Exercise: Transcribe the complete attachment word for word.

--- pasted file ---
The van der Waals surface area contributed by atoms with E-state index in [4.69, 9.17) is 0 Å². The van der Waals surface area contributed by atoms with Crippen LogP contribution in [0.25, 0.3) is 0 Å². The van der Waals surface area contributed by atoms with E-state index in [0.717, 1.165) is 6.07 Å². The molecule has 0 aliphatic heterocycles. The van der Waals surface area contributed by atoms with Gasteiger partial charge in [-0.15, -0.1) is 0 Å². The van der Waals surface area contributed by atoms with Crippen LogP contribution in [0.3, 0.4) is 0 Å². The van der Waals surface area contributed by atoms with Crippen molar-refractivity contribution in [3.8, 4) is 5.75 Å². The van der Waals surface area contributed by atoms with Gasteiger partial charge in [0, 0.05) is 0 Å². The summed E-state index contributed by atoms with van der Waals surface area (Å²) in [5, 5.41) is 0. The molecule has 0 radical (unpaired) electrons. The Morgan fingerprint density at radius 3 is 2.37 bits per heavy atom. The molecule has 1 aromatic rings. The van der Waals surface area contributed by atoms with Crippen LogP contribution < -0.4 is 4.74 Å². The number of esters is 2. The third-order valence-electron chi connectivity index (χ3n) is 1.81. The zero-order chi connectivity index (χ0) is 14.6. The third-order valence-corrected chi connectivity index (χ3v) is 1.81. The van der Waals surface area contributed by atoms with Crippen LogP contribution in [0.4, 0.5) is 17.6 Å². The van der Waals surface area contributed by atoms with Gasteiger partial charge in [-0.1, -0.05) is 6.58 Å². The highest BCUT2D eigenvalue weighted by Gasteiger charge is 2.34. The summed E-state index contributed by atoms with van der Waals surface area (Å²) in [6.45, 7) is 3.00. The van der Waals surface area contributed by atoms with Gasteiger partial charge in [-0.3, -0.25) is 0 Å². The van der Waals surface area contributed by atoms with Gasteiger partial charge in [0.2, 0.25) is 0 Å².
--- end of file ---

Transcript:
The van der Waals surface area contributed by atoms with E-state index in [4.69, 9.17) is 0 Å². The van der Waals surface area contributed by atoms with Crippen LogP contribution in [0.25, 0.3) is 0 Å². The van der Waals surface area contributed by atoms with E-state index in [0.717, 1.165) is 6.07 Å². The molecule has 0 aliphatic heterocycles. The van der Waals surface area contributed by atoms with Gasteiger partial charge in [-0.15, -0.1) is 0 Å². The van der Waals surface area contributed by atoms with Crippen LogP contribution in [0.3, 0.4) is 0 Å². The van der Waals surface area contributed by atoms with Crippen molar-refractivity contribution in [3.8, 4) is 5.75 Å². The van der Waals surface area contributed by atoms with Gasteiger partial charge in [0, 0.05) is 0 Å². The summed E-state index contributed by atoms with van der Waals surface area (Å²) in [5, 5.41) is 0. The molecule has 0 radical (unpaired) electrons. The Morgan fingerprint density at radius 3 is 2.37 bits per heavy atom. The molecule has 1 aromatic rings. The van der Waals surface area contributed by atoms with Crippen LogP contribution < -0.4 is 4.74 Å². The number of esters is 2. The third-order valence-electron chi connectivity index (χ3n) is 1.81. The zero-order chi connectivity index (χ0) is 14.6. The third-order valence-corrected chi connectivity index (χ3v) is 1.81. The van der Waals surface area contributed by atoms with Crippen LogP contribution in [0.4, 0.5) is 17.6 Å². The van der Waals surface area contributed by atoms with Gasteiger partial charge in [-0.1, -0.05) is 6.58 Å². The highest BCUT2D eigenvalue weighted by Gasteiger charge is 2.34. The summed E-state index contributed by atoms with van der Waals surface area (Å²) in [6.45, 7) is 3.00. The van der Waals surface area contributed by atoms with Gasteiger partial charge in [-0.3, -0.25) is 0 Å². The van der Waals surface area contributed by atoms with Gasteiger partial charge in [0.2, 0.25) is 0 Å².